The Differences between Vanity Press and a Self-Publishing House like Notebook

With the passing of time and the development of technology, writers are now in the valuable position of having at their disposal a number of different options when it comes to publishing their book.

In times spanning back decades, book-publication was focused on one process and one process only: that of the now referenced ‘traditional route’. This commonly involves querying literary agents— requiring much perseverance—and usually goes hand-in-hand with a more-than-generous helping of heartache and rejection. If a writer is both gifted and lucky (in equal measure), and in possession of a high-quality manuscript, an agent might then be secured and a publishing contract signed.

In the modern-day technological world, however, publishing is now offered through a number of different approaches.

Self-publishing is one such approach. However, this is far from new (although the approaches used are more innovative than ever before).

Self-publishing, in times past, was referred to as ‘vanity publishing’, with this label stemming from the view that anyone paying to publish their work rather than going down the traditional, run-by-experts avenue was vain and, due to the fact they were ‘paying for the honour of being published’, they were not considered to be ‘a true author’.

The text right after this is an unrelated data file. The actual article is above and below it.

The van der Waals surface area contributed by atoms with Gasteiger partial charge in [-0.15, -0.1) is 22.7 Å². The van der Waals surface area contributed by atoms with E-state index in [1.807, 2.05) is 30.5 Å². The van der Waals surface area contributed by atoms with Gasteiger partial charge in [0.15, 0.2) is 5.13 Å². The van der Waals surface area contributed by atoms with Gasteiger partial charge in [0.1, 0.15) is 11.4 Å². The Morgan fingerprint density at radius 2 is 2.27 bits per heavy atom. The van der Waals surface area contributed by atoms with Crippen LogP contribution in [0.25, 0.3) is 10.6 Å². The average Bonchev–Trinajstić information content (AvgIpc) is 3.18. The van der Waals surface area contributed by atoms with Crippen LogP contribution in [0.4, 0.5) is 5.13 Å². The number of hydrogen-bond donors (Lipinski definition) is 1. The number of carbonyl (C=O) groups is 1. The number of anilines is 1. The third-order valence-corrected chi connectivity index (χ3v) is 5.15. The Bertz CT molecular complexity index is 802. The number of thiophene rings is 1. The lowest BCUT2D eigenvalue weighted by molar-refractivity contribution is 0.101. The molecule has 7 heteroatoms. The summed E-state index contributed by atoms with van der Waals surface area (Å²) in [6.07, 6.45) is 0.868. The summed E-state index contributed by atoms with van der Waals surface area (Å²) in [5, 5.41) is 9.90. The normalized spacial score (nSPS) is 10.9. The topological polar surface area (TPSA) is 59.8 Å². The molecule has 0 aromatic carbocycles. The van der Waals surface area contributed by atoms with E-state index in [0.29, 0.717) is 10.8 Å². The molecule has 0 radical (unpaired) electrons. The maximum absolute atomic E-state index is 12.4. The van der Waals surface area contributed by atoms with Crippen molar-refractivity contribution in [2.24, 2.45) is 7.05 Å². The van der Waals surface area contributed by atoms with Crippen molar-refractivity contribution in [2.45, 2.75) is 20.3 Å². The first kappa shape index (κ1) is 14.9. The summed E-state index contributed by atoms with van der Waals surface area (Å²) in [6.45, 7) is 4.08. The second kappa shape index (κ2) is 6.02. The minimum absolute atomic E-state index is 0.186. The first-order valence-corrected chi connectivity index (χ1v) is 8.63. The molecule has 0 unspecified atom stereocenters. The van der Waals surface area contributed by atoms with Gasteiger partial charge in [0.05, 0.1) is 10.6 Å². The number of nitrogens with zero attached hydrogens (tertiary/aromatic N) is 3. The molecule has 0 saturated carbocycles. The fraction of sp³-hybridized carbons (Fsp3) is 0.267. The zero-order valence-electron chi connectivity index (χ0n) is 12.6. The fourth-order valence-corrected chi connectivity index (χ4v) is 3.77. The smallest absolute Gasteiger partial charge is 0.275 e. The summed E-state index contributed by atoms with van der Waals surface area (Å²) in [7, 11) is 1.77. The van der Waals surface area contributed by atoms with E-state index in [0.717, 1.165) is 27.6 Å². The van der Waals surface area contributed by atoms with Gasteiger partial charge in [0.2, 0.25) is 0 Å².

Unfortunately, such a view continues to exist amongst a minority, despite the fact that Vanity Presses are now something completely different when compared with self-publishing houses (but more on that in a moment).

Nowadays, self-publishing authors are somewhat separate to this definition. Generally, a writer who chooses to take the self-publishing approach tends to handle every aspect of the publishing process themselves; this includes (but is not limited to) editing, typesetting, cover design, actual publication, distribution and marketing. It is common for writers to decide to take either the traditional route to publishing, as detailed above, or to choose to self-publish, with the latter group recognising some of the benefits as maintaining all rights and creative control, and keeping 100% of their royalties.

Meanwhile, Vanity Presses continue to exist (though their definition has changed somewhat). And, in essence, by their very nature, they are not usually recognised as experts in the field; rather, they have one focus: to complete a monetary transaction and then move on to identifying the next writer for publication.

When defining a Vanity Press—which is something writers are advised to avoid—the following may be seen to apply:

By default (note: unless paid for it), they do not provide any degree of marketing, nor do they discuss the methods and channels they will pursue in order to sell books and get them stocked in stores and available through online platforms.

They do not offer regular communication or individual author-centred solutions; in other words, they treat their authors as if they were on a conveyor belt and do not consider their individual needs.

However big or small, they take a percentage of the author’s royalties, and nearly always take the rights to their work. This can hold true even if, for example, the author has paid for cover design, with the Vanity Press then taking the rights to the cover!

All of the above are red flags and are to be avoided if your chosen publisher is guilty of any of these things.

These are the points warranting writers’ attention when the discussion of Vanity Presses ever arises.

And arise it does.